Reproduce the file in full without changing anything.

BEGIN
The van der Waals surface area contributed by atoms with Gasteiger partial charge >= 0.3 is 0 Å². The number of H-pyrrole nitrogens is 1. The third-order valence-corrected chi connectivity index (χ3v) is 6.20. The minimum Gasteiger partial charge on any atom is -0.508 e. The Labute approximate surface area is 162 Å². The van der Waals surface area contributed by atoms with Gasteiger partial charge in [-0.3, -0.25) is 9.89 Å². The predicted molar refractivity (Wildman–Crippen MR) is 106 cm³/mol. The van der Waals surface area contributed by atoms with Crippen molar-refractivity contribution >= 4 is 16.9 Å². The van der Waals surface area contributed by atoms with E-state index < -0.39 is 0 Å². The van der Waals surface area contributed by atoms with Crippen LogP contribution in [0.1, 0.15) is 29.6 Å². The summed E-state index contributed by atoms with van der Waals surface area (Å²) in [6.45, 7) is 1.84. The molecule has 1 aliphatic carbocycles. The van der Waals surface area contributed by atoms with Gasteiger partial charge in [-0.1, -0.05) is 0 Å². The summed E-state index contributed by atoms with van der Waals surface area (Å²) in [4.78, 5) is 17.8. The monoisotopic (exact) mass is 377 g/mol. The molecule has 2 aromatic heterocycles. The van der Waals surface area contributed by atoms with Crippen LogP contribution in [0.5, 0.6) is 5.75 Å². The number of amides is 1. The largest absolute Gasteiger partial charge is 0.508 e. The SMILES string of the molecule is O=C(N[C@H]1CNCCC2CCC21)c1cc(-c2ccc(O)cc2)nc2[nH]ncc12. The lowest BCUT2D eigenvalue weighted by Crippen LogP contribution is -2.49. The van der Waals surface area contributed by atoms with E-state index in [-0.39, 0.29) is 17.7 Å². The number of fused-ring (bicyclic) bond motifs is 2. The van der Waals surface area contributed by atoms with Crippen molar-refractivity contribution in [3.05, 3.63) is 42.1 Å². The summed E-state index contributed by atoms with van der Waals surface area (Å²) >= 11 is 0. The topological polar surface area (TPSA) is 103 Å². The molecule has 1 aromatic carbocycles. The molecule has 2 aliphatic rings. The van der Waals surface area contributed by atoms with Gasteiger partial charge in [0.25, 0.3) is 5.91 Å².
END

The van der Waals surface area contributed by atoms with Gasteiger partial charge >= 0.3 is 0 Å². The number of H-pyrrole nitrogens is 1. The third-order valence-corrected chi connectivity index (χ3v) is 6.20. The minimum Gasteiger partial charge on any atom is -0.508 e. The Labute approximate surface area is 162 Å². The van der Waals surface area contributed by atoms with Gasteiger partial charge in [-0.3, -0.25) is 9.89 Å². The predicted molar refractivity (Wildman–Crippen MR) is 106 cm³/mol. The van der Waals surface area contributed by atoms with Crippen molar-refractivity contribution >= 4 is 16.9 Å². The van der Waals surface area contributed by atoms with E-state index < -0.39 is 0 Å². The van der Waals surface area contributed by atoms with Crippen LogP contribution in [0.1, 0.15) is 29.6 Å². The summed E-state index contributed by atoms with van der Waals surface area (Å²) in [6.45, 7) is 1.84. The molecule has 1 aliphatic carbocycles. The van der Waals surface area contributed by atoms with Gasteiger partial charge in [-0.1, -0.05) is 0 Å². The summed E-state index contributed by atoms with van der Waals surface area (Å²) in [4.78, 5) is 17.8. The monoisotopic (exact) mass is 377 g/mol. The molecule has 2 aromatic heterocycles. The van der Waals surface area contributed by atoms with Crippen LogP contribution in [0.5, 0.6) is 5.75 Å². The number of amides is 1. The largest absolute Gasteiger partial charge is 0.508 e. The SMILES string of the molecule is O=C(N[C@H]1CNCCC2CCC21)c1cc(-c2ccc(O)cc2)nc2[nH]ncc12. The lowest BCUT2D eigenvalue weighted by Crippen LogP contribution is -2.49. The van der Waals surface area contributed by atoms with E-state index in [-0.39, 0.29) is 17.7 Å². The number of fused-ring (bicyclic) bond motifs is 2. The van der Waals surface area contributed by atoms with Crippen molar-refractivity contribution in [3.05, 3.63) is 42.1 Å². The summed E-state index contributed by atoms with van der Waals surface area (Å²) >= 11 is 0. The topological polar surface area (TPSA) is 103 Å². The molecule has 1 aromatic carbocycles. The molecule has 2 aliphatic rings. The van der Waals surface area contributed by atoms with Gasteiger partial charge in [0.25, 0.3) is 5.91 Å².